New combination of drugs appeared to be effective in Hepatitis C
A new combination of drugs had positive effects in hepatitis C genotype 1 infection in a high percent of patients who had not responded to previous treatment, according to a study published on New England Journal of Medicine on January 19.
This report came from Phase II of a pilot study funded by Bristol-Myers Squibb and led by Anna S. Lok, M.D., professor of Internal Medicine, Division of Gastroenterology at the University of Michigan Medical School.
“The two recently approved hepatitis C drugs – telaprevir or boceprevir — combined with PEG-interferon alfa and ribavirin have limited success in patients who have not responded to previous treatment with PEG-interferon alfa and ribavirin. Because of this high unmet medical need, there is a necessity for new combination regimens that can increase response rates in that population. The high rate of sustained virologic response in patients who received the four drug regimen is very exciting. Although only four of 11 patients given the two direct-acting antiviral agents only achieved sustained virologic response, this is the first study to show that sustained virologic response can be achieved without the use of interferon or ribavirin. These data are very encouraging because PEG-interferon alfa and ribavirin are associated with many side effects and many patients with hepatitis C choose not to receive treatment for fear that they cannot tolerate those drugs,” said Dr. Lok.
The clinical trial enrolled patients with chronic hepatitis C, who had not responded to previous treatment with PEG-interferon alfa and ribavirin.
Twenty-one patients with chronic hepatitis C virus (HCV) genotype 1 infection, who had not responded to previous treatment with PEG-interferon alfa and ribavirin after more than 12 weeks of treatment were enrolled.
They randomly received a combination of two investigational direct-acting antiviral agents (daclatasvir and asunaprevir) alone, or were given this combination along with PEG-interferon alfa-2a and ribavirin.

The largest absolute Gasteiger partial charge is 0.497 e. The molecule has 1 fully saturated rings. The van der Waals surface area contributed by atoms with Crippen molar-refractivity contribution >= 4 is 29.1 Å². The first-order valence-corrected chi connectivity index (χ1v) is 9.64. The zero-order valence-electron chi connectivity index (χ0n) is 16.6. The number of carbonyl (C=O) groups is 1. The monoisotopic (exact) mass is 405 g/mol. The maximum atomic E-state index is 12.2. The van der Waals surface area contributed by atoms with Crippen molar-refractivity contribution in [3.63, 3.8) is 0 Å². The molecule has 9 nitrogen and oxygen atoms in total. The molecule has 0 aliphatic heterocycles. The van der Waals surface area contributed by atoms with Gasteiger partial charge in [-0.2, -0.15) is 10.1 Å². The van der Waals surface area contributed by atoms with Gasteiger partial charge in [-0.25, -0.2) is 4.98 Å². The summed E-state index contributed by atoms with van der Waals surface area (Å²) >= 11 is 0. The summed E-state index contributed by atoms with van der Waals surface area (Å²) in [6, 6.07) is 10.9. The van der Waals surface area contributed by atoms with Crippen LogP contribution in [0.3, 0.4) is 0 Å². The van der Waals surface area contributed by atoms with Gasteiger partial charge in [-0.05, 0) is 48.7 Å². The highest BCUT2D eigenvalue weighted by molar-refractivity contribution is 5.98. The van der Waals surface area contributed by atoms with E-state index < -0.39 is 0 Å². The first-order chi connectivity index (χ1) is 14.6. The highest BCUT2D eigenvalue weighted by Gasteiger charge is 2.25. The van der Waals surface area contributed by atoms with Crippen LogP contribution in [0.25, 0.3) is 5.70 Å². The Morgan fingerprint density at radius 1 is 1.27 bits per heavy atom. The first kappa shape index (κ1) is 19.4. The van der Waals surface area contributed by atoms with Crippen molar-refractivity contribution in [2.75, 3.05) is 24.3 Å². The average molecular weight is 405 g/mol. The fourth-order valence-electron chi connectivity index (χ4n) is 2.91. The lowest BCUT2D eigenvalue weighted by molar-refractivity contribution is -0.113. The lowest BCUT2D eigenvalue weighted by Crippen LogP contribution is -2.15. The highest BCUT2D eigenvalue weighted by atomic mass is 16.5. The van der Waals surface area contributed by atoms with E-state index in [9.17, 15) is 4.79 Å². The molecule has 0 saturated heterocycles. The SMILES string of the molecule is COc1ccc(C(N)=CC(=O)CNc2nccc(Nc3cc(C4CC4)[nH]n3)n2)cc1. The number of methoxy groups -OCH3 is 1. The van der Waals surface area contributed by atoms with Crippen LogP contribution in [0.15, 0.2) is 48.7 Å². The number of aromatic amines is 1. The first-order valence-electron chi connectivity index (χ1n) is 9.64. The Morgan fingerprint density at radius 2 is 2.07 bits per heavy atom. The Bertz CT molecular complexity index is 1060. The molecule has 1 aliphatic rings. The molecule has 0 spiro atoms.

In the group that received the combination alone were assigned 11 patients, 4 of them (2 of 9 with HCV genotype 1a and 2 of 2 with genotype 1b) had a sustained virologic response at 12 weeks after treatment and at 24 weeks after treatment, 6 (with HCV genotype 1a) had viral breakthrough while receiving therapy, and resistance mutations to both antiviral agents were found in all cases; 1 patient had a viral response at the end of treatment but had a relapse after the treatment period.
In the group that received daclatasvir, asunaprevir, PEG-interferon alfa-2a and ribavirin were assigned 10 patients. They all had a sustained virologic response at 12 weeks after treatment, and 9 had a sustained virologic response at 24 weeks.
A sustained virologic response or SVR means there is no detectable hepatitis C virus in a patient’s blood after treatment is stopped. Achieving sustained virologic response is important, because research has shown that late relapse is rare.
“Overall, these results suggest that further research into combinations of direct-acting antiviral agents, with or without PEG-interferon and ribavirin, should be encouraged. Caution must be exercised in selecting the right combination of direct-acting antiviral agents in studies of interferon-free regimens because in this study, all 7 patients who received only two direct-acting antiviral agents that did not achieve sustained virologic response had emergence of drug resistance variants to both drugs,” said Dr. Lok.
Diarrhea was the most common adverse event in both groups. Six patients had temporary elevations of alanine aminotransferase (ALAT, a hepatic enzyme that rise when the liver is damaged) levels to more than 3 times the upper limit of the normal range.
Daclatasvir is a NS5A replication complex inhibitor daclatasvir and was administered 60 mg once daily. Asunaprevir is a NS3 protease inhibitor and was given 600 mg twice daily.
Hepatitis C genotype 1 is the most common type in the United States and the most difficult to treat.
This disease is caused by a virus (hepatitis C virus, or HCV) that infects the liver and it is transmitted through direct contact with infected blood and blood products, transfusions of infected blood, using unsterilized needles or other contaminated instruments. Hepatitis C is extremely rare transmitted through sexual intercourse.
Worldwide around 170 million people are infected with hepatitis C, especially with genotype 1. The chronic infection occurs in almost 80% of them. Twenty percent of persons with chronic hepatitis C are at risk of developing cirrhosis and, of those, up to 25 percent may progress to liver cancer. There is no vaccine to prevent hepatitis C, but this is a potentially curable disease.
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